Exploring the Piazza dell’Arte: Jean Collins Kerr

In our continuing series exploring the lives and works of the artists featured on the Piazza dell’Arte at Scranton’s Courthouse Square, we will profile author and playwright Jean Collins Kerr.

Jean Collins KerrJean was born Bridget Jean Collins on Electric Street, Scranton, on July 10, 1922. She would go on to attend Marywood Seminary. Her time at Marywood would inspire her to write the short story “When I was Queen of the May.”

She graduated from Marywood College with a Bachelor’s Degree and went on to The Catholic University of America where she received her Masters. It was at The Catholic University of America that she met then-professor Walter Kerr, a writer himself and later a Pulitzer Prize winner for his drama criticism. She eventually married Kerr, moved into a home in Larchmont, N.Y., and had six children.

The Kerrs’ artistic collaboration began in 1949 with “Touch and Go,” written by Jean and continued with the Tony Award-winning “King of Hearts” in 1954 which Jean wrote and Walter directed during its initial run.

Together, Jean and her husband Walter wrote Goldilocks, a Broadway musical comedy about the early days of silent film that opened in 1958. Goldilocks earned five Tony nominations and two wins.

The struggles involved with creating a new musical in several of her books, including her most popular book “Please Don’t Eat The Daisies,” as well as “The Snake Has All the Lines” and “Penny Candy.”

“Please Don’t Eat the Daisies,” published in 1957, features humorous essays about suburban life and raising children; it quickly became a best seller. In 1960, the book was adapted into a film starring Doris Day and David Niven and that film was adapted into a television series that ran from 1965-67.

Jean’s success in theater would continue with her play “Mary, Mary,” which opened in 1961, ran for over 1,500 performances and held the record for the longest-running non-musical play on Broadway. In 1963, “Mary, Mary” was adapted into a film.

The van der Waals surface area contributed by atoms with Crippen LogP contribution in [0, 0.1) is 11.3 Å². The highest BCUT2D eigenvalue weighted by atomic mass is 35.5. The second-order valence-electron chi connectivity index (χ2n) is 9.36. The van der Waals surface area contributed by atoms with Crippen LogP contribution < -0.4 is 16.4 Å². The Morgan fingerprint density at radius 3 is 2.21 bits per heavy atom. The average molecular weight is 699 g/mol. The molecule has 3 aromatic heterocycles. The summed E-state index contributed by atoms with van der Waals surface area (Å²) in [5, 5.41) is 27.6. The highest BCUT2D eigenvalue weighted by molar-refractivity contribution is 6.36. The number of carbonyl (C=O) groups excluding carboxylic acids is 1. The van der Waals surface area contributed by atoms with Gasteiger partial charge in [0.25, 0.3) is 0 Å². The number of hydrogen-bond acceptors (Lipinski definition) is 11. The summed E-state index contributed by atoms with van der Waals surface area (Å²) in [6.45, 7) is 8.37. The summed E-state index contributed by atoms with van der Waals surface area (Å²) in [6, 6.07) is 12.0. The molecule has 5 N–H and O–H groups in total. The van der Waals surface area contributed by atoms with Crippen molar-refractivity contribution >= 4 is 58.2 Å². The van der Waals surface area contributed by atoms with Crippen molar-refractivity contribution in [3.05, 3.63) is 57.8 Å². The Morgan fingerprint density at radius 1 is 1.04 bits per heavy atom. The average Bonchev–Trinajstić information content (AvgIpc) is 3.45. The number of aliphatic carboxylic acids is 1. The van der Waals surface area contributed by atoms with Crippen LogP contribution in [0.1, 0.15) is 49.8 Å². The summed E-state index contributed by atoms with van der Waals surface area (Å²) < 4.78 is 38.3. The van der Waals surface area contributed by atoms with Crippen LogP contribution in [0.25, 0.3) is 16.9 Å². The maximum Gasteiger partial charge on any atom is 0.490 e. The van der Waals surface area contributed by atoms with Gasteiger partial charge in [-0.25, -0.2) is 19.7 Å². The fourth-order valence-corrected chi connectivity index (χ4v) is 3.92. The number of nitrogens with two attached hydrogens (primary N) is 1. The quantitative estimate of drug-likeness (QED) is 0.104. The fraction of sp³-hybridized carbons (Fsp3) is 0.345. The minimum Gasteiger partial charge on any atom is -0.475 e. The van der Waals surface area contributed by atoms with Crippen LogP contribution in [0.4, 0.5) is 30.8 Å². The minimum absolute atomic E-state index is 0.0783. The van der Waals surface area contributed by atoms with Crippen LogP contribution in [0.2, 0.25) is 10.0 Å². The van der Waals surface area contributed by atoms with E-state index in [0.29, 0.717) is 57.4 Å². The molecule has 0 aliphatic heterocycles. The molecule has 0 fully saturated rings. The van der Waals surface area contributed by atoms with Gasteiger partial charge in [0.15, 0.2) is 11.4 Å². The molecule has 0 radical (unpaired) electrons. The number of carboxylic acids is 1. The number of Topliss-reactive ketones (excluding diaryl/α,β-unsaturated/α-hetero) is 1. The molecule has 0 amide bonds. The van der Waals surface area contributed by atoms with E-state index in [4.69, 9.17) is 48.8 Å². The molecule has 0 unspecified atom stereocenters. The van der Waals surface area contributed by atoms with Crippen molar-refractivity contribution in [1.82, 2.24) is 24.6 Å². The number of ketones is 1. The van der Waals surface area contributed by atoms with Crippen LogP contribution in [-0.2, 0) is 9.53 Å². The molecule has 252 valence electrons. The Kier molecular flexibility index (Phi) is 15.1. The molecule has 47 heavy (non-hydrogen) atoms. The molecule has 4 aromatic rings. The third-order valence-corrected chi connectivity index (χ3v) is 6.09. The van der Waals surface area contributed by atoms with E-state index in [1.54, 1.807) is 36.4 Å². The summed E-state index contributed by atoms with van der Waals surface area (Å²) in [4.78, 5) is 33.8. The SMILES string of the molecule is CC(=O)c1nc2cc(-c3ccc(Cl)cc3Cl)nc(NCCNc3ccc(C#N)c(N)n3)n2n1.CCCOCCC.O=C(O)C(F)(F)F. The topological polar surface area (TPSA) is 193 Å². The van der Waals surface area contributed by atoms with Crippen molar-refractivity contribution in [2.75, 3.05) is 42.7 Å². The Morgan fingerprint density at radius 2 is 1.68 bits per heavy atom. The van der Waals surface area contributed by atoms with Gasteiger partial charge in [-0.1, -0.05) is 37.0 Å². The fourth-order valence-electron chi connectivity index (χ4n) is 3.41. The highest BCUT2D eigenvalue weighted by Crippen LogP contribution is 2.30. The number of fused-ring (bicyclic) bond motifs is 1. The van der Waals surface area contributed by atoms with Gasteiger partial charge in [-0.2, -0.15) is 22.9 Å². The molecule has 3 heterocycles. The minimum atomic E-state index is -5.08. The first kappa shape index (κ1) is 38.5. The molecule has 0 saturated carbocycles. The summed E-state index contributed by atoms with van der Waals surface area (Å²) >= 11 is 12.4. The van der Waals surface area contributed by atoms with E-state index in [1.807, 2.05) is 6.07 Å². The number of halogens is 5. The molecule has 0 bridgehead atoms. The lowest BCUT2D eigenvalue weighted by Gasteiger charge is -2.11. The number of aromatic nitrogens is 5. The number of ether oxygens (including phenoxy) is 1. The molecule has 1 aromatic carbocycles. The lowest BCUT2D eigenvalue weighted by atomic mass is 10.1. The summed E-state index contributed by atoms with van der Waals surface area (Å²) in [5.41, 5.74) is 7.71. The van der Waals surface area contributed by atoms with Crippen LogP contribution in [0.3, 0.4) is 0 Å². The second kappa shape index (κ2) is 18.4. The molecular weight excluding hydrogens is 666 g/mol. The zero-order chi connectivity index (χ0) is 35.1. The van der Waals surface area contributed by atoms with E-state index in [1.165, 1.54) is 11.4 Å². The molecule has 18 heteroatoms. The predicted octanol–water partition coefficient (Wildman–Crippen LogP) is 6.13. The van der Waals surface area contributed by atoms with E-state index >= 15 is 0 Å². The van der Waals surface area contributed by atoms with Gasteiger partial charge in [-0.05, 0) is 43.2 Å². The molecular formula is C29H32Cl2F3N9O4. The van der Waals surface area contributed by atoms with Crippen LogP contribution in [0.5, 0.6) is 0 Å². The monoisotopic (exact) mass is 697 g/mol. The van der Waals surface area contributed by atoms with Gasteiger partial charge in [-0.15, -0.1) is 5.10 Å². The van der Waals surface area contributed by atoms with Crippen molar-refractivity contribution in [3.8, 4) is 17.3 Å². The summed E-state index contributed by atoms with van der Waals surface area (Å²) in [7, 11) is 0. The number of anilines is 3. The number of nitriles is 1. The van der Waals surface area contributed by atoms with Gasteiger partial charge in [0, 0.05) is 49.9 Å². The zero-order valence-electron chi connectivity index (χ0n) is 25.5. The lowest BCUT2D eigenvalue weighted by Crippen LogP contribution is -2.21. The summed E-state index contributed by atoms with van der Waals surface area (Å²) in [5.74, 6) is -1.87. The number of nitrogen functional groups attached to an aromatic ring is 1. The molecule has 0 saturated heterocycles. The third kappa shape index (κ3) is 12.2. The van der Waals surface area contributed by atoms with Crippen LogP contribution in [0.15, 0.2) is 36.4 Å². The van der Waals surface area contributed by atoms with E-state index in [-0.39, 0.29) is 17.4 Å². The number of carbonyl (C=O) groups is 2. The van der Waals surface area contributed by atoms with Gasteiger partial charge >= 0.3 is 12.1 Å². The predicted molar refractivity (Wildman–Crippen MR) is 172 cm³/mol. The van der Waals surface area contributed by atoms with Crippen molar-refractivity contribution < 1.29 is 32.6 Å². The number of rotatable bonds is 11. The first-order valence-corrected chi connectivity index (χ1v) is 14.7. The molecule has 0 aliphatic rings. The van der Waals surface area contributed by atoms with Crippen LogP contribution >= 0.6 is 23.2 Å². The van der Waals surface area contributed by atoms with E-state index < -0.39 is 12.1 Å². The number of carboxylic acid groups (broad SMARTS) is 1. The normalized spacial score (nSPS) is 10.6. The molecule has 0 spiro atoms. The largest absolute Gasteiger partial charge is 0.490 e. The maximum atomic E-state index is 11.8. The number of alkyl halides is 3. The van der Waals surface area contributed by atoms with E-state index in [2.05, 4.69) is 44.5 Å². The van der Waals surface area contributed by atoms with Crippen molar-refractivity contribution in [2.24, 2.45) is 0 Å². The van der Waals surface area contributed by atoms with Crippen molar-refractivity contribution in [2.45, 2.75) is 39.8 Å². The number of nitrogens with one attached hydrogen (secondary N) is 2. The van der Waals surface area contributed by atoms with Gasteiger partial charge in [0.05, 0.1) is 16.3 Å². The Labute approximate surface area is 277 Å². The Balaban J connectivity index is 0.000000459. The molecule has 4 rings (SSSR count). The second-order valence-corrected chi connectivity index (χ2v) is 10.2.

She died in White Plains, N.Y., of pneumonia on January 5, 2003, after writing numerous best-selling books collected from her magazine essays about family life. Her final play was produced in 1980, “Lunch Hour.”

Spiritual Heir: Maureen McGuigan. McGuigan has not only been a prolific local playwright but, like Kerr, has dedicated herself to supporting the arts in any capacity. Through the former Northeast Theatre (now the Electric Theatre), McGuigan contributed her “Reveries of Shanty Hill” to the “Lackawanna Rails: 100 Years of Life in the Anthracite Valley” production in the 2004-05 season. Her play “Six Women in Labor” explored the roles of women in the Northeastern Pennsylvania workforce with a focus reminiscent of Kerr. McGuigan now acts the Deputy Director of Arts and Culture for Lackawanna County. Recently helping to name the county’s Council on Arts, Culture and Education.

This article was part of a series that explored the lives and legacies of the artists featured on the Piazza dell’Arte at Courthouse Square, Scranton. It first appeared on Electric City Renaissance. Read the rest of the series.